The Story of the Great Chief of the Animals
THERE was once a woman who had occasion to leave her home for a short time, and who left her children in charge of a hare. The place where they lived was close to a path, along which droves of wild animals were accustomed to pass.
Soon after the woman left, the animals appeared, and the hare at sight of them became frightened. So she ran awav to a distance, and stood to watch. Among the animals was one terrible monster, which called to the hare, and demanded to know what children those were. The hare told their names, upon which the animal swallowed them entire.
When the woman returned, the hare told her what had happencd. Then the woman gathered some dry wood, and sharpened two pieces of iron, which she took with her and went along the path.
Now this was the chief of the animals; therefore, when she came on a hill over against him, the woman began to call out that she was looking for her children. The animal replied: "Come nearer, I cannot hear you."
When she went, he swallowed her also. The woman found her children alive, and also many other people, and oxen, and dogs. The children were hungry, so the woman with her pieces of iron cut some pieces of flesh frorn the animal's ribs. She then made a fire and cooked the meat, and the children ate.
The other people said: "We also are hungry, give us to eat."
Then she cut and cooked for them also.
The animal felt uncomfortable under this treatment, and called his councillors together for advice, but they could suggest no remedy. He lay down and rolled in the mud, but that did not help him, and at last he went and put his head in thekraal fence, and died.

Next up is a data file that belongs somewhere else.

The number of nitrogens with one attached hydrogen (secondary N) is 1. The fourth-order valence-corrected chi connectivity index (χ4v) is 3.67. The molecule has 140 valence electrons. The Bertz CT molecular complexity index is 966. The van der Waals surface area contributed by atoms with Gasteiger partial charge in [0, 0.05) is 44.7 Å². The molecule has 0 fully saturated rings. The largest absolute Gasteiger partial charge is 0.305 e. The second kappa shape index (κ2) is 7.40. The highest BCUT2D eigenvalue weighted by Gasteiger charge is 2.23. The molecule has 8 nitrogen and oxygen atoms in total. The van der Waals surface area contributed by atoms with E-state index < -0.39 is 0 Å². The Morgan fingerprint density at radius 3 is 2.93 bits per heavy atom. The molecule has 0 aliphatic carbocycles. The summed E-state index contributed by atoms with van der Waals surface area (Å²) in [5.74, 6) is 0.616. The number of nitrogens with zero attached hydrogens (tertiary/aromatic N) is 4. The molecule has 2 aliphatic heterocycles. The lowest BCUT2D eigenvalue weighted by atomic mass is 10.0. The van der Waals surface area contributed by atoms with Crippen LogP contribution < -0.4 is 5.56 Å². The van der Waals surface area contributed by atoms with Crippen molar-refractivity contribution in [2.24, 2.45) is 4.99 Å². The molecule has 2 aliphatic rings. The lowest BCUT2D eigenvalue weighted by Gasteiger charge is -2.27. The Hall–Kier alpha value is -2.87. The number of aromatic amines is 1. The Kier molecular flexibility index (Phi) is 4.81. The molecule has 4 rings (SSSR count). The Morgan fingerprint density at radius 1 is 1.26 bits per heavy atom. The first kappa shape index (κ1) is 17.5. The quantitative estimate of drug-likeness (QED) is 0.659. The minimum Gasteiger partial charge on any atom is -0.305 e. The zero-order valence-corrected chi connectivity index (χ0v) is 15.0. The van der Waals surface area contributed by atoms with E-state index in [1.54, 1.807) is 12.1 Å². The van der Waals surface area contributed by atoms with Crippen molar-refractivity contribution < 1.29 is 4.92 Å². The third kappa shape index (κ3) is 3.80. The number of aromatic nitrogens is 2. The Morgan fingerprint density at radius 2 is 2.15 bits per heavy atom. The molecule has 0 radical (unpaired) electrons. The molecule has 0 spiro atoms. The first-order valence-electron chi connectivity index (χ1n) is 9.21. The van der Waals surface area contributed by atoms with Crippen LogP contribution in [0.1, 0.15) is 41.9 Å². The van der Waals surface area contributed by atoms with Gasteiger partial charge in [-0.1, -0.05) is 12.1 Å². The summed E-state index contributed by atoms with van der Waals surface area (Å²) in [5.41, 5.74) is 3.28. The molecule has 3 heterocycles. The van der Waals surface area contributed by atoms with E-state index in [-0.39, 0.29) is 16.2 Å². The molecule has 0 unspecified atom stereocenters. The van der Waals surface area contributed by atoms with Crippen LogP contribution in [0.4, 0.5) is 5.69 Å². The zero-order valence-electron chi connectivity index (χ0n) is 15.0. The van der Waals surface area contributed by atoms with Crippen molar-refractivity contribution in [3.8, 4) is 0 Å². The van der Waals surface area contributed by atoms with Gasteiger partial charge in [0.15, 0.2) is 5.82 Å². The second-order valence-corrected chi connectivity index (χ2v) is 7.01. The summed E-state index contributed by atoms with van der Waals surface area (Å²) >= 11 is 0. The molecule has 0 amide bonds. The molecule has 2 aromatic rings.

His councillors were standing at a distance, afraid to approach him, so they sent a monkey to see how he was. The monkey returned and said: "Those whose home is on the mountains must hasten to the mountains; those whose home is on the plains must hasten to the plains; as for me, I go to the rocks."
Then the animals all dispersed.
By this time the woman had succeeded in cutting a hole through the chief's side, and came forth, followed by her children.
Then an ox came out, and said: "Bo! bo! who helped me?"
Then a dogy who said: "Ho! ho! who helped me?
Then a man, who said: "Zo! zo! who helped me?"
Afterwards all the people and cattle came out. They agreed that the woman who helped them should be their chief.
When her children became men, they were out hunting one day, and saw a monstrous cannibal, who was sticking fast in a mud hole. They killed him, and then returned to tell the men of their tribe what they had done. The men went and skinned the cannibal, when a great number of people came out of him also. These joined their deliverers, and so that people became a great nation.
The text came from:
Theal, Georg McCall. Kaffir Folk-Lore. London: S. Sonnenschein, Le Bas & Lowrey, 1886.
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